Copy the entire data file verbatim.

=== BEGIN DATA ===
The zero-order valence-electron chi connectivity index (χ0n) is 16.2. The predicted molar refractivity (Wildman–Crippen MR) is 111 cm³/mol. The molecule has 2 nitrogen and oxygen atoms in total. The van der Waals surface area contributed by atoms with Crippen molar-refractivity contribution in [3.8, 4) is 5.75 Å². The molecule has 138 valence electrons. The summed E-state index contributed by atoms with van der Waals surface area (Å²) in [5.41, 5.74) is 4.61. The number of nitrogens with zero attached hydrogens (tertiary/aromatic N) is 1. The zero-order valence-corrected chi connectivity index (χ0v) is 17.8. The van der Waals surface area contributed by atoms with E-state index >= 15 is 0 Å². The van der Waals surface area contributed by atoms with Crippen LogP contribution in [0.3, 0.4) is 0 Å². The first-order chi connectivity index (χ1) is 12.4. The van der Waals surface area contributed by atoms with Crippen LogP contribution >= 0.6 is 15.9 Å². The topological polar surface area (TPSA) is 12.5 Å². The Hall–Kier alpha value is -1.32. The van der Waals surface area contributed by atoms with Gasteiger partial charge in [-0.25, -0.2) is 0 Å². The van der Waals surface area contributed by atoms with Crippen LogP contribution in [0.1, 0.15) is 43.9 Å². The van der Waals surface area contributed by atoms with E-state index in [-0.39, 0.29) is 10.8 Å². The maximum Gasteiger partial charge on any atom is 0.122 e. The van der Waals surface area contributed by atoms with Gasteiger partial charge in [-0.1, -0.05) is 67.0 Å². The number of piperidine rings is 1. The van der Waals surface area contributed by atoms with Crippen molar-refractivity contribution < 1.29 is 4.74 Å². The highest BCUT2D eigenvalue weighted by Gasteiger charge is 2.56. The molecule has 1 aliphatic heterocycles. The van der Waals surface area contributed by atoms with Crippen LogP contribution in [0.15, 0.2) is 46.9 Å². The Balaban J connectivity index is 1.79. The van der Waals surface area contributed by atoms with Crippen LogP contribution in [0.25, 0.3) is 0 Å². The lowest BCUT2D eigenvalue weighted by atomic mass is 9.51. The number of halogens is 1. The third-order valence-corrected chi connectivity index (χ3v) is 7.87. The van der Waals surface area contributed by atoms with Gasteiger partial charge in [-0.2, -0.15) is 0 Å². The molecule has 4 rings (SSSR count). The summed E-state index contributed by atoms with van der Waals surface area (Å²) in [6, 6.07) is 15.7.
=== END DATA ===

The zero-order valence-electron chi connectivity index (χ0n) is 16.2. The predicted molar refractivity (Wildman–Crippen MR) is 111 cm³/mol. The molecule has 2 nitrogen and oxygen atoms in total. The van der Waals surface area contributed by atoms with Crippen molar-refractivity contribution in [3.8, 4) is 5.75 Å². The molecule has 138 valence electrons. The summed E-state index contributed by atoms with van der Waals surface area (Å²) in [5.41, 5.74) is 4.61. The number of nitrogens with zero attached hydrogens (tertiary/aromatic N) is 1. The zero-order valence-corrected chi connectivity index (χ0v) is 17.8. The van der Waals surface area contributed by atoms with E-state index >= 15 is 0 Å². The van der Waals surface area contributed by atoms with Crippen LogP contribution in [0.3, 0.4) is 0 Å². The first-order chi connectivity index (χ1) is 12.4. The van der Waals surface area contributed by atoms with Crippen LogP contribution >= 0.6 is 15.9 Å². The topological polar surface area (TPSA) is 12.5 Å². The Hall–Kier alpha value is -1.32. The van der Waals surface area contributed by atoms with Gasteiger partial charge in [-0.25, -0.2) is 0 Å². The van der Waals surface area contributed by atoms with Crippen LogP contribution in [0.1, 0.15) is 43.9 Å². The van der Waals surface area contributed by atoms with E-state index in [-0.39, 0.29) is 10.8 Å². The maximum Gasteiger partial charge on any atom is 0.122 e. The van der Waals surface area contributed by atoms with Gasteiger partial charge in [-0.1, -0.05) is 67.0 Å². The number of piperidine rings is 1. The van der Waals surface area contributed by atoms with Crippen molar-refractivity contribution < 1.29 is 4.74 Å². The highest BCUT2D eigenvalue weighted by Gasteiger charge is 2.56. The molecule has 1 aliphatic heterocycles. The van der Waals surface area contributed by atoms with Crippen LogP contribution in [0.15, 0.2) is 46.9 Å². The Balaban J connectivity index is 1.79. The van der Waals surface area contributed by atoms with Crippen LogP contribution in [0.25, 0.3) is 0 Å². The lowest BCUT2D eigenvalue weighted by atomic mass is 9.51. The number of halogens is 1. The third-order valence-corrected chi connectivity index (χ3v) is 7.87. The van der Waals surface area contributed by atoms with Gasteiger partial charge in [-0.2, -0.15) is 0 Å². The molecule has 4 rings (SSSR count). The summed E-state index contributed by atoms with van der Waals surface area (Å²) in [6, 6.07) is 15.7.